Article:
Join Bridge Winners
Using Twitch as a Platform for Bridge
(Page of 3)

My generation (and all subsequent ones) grew up in the golden age of video games. I was raised on the Nintendo 64 in elementary school all the way to life-like computer and console games today. While some say video games and other similar forms of technology that allow for instant gratification are a part of the reason why Bridge isn't popular amongst the youth today, I argue that we have to embrace it and get with the times. This became very apparent in 2018, when gaming took a giant leap forward with regards to its place in society, but more on that later.

In addition to actually playing video games, a popular way for kids to enjoy the gaming experience is to actually watch someone play the game while they commentate on it, interacting with the viewers at the same time. This concept of "Let's Play" was aided by the creation of a website called Twitch, which is a platform that allows you to stream yourself gaming (or doing anything, for that matter) while others watch and interact with the streamer. As the biggest streamers can actually make revenue from subscriptions and ads, professional streaming has become a thing, but before 2018, the real revenue was coming from these streamers posting their highlights to YouTube, a more established platform that everyone's familiar with.

Anyway, why am I focusing so much on last year, and what does it have to do with Bridge? A game by the name of Fortnite took off and dominated the headlines in 2018 as it quickly became a worldwide sensation. In March, a streamer by the name of Tyler "Ninja" Blevins teamed up with insanely popular rappers Drake and Travis Scott and Pittsburgh Steelers star Juju Smith-Schuster for a game of Fortnite that shattered the records for most concurrent viewers on Twitch. Ninja has become a big celebrity over the past few months, gracing the cover of an ESPN issue into the world of e-sports and even appearing on multiple late-night TV shows. What Ninja (and others) have done is bring gaming into the mainstream and make Twitch one of the biggest websites in the world.

Okay, we're almost at the Bridge part now. As someone who spent way too much time in high school and college playing the Guitar Hero and Rock Band series, I was ecstatic to discover that there's a PC version of the game that offers all the songs (and more) in one place. I quickly flocked to it and decided to stream myself on Twitch so that I'd be able to interact with friends and random viewers while playing.

While I do love those games (and still stream it sporadically), the game that I've been playing the most over the past few years in my free time has been Bridge, so I started thinking about how I could stream myself playing Bridge on BBO and maintain close to the same entertainment value. People streaming themselves playing Bridge on Twitch has happened before, but most of that content has consisted of them playing against the robots. The problem with streaming a game against robots is that a) the robots are mediocre and not representative of your everyday Bridge player and b) they play way too fast. Therefore, I sought out different ways I could use BBO to make the game of Bridge enjoyable, and here are some things I've done so far or plan on doing in the future:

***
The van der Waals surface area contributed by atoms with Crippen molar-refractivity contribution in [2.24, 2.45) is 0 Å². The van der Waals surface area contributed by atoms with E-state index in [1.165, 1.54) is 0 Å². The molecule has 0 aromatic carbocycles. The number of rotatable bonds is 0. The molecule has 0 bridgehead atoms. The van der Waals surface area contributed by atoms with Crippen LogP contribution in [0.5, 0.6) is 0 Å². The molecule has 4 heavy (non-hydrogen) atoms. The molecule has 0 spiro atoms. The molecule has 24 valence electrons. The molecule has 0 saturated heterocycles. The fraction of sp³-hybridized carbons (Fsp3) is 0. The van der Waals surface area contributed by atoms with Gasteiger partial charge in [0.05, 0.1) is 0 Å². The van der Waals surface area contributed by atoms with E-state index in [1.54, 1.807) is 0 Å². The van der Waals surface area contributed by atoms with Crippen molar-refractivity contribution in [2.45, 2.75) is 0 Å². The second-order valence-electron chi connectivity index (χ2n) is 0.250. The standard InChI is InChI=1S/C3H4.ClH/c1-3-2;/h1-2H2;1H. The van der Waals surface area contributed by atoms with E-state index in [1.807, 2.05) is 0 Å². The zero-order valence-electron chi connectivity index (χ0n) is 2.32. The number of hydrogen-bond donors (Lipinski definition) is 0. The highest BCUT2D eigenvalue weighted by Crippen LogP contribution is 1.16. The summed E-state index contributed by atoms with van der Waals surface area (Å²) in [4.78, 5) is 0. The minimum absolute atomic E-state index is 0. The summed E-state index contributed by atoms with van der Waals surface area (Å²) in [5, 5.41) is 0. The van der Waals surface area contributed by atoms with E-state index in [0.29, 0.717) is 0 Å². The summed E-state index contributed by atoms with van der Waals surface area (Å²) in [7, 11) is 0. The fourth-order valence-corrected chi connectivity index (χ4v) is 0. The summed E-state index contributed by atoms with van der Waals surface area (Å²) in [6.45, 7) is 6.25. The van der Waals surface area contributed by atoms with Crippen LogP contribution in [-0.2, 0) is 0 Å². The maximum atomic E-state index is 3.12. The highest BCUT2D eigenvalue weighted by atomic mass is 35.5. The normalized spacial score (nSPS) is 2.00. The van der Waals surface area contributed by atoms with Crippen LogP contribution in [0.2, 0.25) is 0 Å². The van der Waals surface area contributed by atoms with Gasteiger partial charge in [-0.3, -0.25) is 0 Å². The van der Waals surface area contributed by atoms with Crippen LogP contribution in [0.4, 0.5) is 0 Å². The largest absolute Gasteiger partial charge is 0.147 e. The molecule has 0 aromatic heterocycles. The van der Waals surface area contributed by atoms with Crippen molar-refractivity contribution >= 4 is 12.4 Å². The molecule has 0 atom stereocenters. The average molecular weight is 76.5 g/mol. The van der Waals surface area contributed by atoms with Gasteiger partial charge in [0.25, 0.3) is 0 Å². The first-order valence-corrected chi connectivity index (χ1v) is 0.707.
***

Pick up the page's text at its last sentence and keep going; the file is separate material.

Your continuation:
1. Playing hands against real players while commentating on it (I've done this with my regular Speedball partner and with friends in just-for-fun games)
  2. Commentating as a kibitzer on popular BBO tables (more serious ones like JEC/RFP matches and the comedic ones like kaplanStyl and co.)
  3. Teaching the game (still in progress, but I'm trying to piece this into a logical series of videos) to those who have never played Bridge before and want to learn. After finishing my introductory series, I plan on diving into more advanced series for experienced players on a variety of topics, such as conventions, defense, and so on.
  4. (FUTURE plan) Reviewing hands that I've played at the club and/or at major tournaments (I'll probably roll this out after getting back from Memphis)
  5. (FUTURE plan) Commentating on a VuGraph match (I plan on trying this out next month with the Vanderbilt in Memphis)

All in all, I expected minimal reception to my Bridge streams but surprisingly, I've been able to interact with quite a few people since I started. The viewers from BBO have enjoyed it and I've also come across some Juniors who discovered the streams through Twitch and have stopped in to offer their takes on what I or others are doing at the table. It's been very enjoyable and I look forward to continue to do these streams in the future. Perhaps my experience will convince others to take the leap and use Twitch as a platform for reaching the next generation of Bridge players. I'd be happy to connect with anyone who would like to do so.

If you're interested in watching (whenever I'm streaming), feel free to create a Twitch account and follow me at the following channel: Just a fair warning, I don't have the best filter when streaming, so I occasionally curse throughout my videos. Considering I normally do that when playing on BBO anyway, I'm not going to go out of my way and censor myself, but just a heads-up for anyone who has a problem with it.

Thanks and happy Bridging!

Getting Comments... loading...

Bottom Home Top